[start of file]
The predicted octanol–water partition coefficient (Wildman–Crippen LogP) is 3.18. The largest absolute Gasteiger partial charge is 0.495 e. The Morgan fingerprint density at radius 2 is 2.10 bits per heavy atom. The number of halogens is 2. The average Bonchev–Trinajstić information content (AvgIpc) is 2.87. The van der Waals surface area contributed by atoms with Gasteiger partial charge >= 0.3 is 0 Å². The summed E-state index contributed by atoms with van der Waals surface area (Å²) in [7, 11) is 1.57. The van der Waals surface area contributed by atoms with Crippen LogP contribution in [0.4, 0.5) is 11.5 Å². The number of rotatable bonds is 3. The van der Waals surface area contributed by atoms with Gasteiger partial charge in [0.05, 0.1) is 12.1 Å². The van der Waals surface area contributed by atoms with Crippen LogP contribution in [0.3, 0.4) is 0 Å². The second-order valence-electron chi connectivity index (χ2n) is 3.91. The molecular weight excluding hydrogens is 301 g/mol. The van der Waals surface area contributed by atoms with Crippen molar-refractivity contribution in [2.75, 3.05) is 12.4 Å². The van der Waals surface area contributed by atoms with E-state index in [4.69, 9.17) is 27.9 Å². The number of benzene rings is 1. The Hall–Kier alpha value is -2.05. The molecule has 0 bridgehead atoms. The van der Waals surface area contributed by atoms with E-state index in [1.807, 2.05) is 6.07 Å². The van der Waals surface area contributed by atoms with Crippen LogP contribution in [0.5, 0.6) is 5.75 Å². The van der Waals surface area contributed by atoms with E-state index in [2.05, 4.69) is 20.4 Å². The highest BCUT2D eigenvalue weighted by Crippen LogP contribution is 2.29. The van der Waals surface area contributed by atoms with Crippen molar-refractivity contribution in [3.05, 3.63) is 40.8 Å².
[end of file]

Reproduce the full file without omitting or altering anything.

The predicted octanol–water partition coefficient (Wildman–Crippen LogP) is 3.18. The largest absolute Gasteiger partial charge is 0.495 e. The Morgan fingerprint density at radius 2 is 2.10 bits per heavy atom. The number of halogens is 2. The average Bonchev–Trinajstić information content (AvgIpc) is 2.87. The van der Waals surface area contributed by atoms with Gasteiger partial charge >= 0.3 is 0 Å². The summed E-state index contributed by atoms with van der Waals surface area (Å²) in [7, 11) is 1.57. The van der Waals surface area contributed by atoms with Crippen LogP contribution in [0.4, 0.5) is 11.5 Å². The number of rotatable bonds is 3. The van der Waals surface area contributed by atoms with Gasteiger partial charge in [0.05, 0.1) is 12.1 Å². The van der Waals surface area contributed by atoms with Crippen LogP contribution in [0.3, 0.4) is 0 Å². The second-order valence-electron chi connectivity index (χ2n) is 3.91. The molecular weight excluding hydrogens is 301 g/mol. The van der Waals surface area contributed by atoms with Crippen molar-refractivity contribution in [2.75, 3.05) is 12.4 Å². The van der Waals surface area contributed by atoms with E-state index in [4.69, 9.17) is 27.9 Å². The number of benzene rings is 1. The Hall–Kier alpha value is -2.05. The molecule has 0 bridgehead atoms. The van der Waals surface area contributed by atoms with E-state index in [1.807, 2.05) is 6.07 Å². The van der Waals surface area contributed by atoms with Crippen LogP contribution in [0.5, 0.6) is 5.75 Å². The van der Waals surface area contributed by atoms with E-state index in [2.05, 4.69) is 20.4 Å². The highest BCUT2D eigenvalue weighted by Crippen LogP contribution is 2.29. The van der Waals surface area contributed by atoms with Crippen molar-refractivity contribution in [3.05, 3.63) is 40.8 Å².